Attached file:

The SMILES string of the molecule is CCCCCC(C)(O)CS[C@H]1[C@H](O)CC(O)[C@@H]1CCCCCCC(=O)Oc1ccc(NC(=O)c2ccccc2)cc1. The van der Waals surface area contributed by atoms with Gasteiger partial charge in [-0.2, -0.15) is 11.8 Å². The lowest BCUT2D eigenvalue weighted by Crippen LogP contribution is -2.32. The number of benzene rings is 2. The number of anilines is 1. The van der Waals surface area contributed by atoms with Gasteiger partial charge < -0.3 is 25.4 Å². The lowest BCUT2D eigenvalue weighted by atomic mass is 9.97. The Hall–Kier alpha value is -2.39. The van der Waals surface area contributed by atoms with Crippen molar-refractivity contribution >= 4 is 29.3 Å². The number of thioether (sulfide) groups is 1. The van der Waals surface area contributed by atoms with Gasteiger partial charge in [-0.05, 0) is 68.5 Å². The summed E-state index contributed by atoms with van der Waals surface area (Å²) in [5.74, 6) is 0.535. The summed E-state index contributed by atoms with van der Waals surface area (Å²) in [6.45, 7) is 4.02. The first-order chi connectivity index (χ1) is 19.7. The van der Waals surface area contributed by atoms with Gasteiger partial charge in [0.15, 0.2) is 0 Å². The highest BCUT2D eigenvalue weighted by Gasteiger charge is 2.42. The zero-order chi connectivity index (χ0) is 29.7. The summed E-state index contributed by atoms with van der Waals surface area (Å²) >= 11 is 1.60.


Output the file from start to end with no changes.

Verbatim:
The SMILES string of the molecule is CCCCCC(C)(O)CS[C@H]1[C@H](O)CC(O)[C@@H]1CCCCCCC(=O)Oc1ccc(NC(=O)c2ccccc2)cc1. The van der Waals surface area contributed by atoms with Gasteiger partial charge in [-0.2, -0.15) is 11.8 Å². The lowest BCUT2D eigenvalue weighted by Crippen LogP contribution is -2.32. The number of benzene rings is 2. The number of anilines is 1. The van der Waals surface area contributed by atoms with Gasteiger partial charge < -0.3 is 25.4 Å². The lowest BCUT2D eigenvalue weighted by atomic mass is 9.97. The Hall–Kier alpha value is -2.39. The van der Waals surface area contributed by atoms with Crippen molar-refractivity contribution >= 4 is 29.3 Å². The number of thioether (sulfide) groups is 1. The van der Waals surface area contributed by atoms with Gasteiger partial charge in [-0.05, 0) is 68.5 Å². The summed E-state index contributed by atoms with van der Waals surface area (Å²) in [5.74, 6) is 0.535. The summed E-state index contributed by atoms with van der Waals surface area (Å²) in [6.45, 7) is 4.02. The first-order chi connectivity index (χ1) is 19.7. The van der Waals surface area contributed by atoms with Gasteiger partial charge in [0.15, 0.2) is 0 Å². The highest BCUT2D eigenvalue weighted by Gasteiger charge is 2.42. The zero-order chi connectivity index (χ0) is 29.7. The summed E-state index contributed by atoms with van der Waals surface area (Å²) >= 11 is 1.60.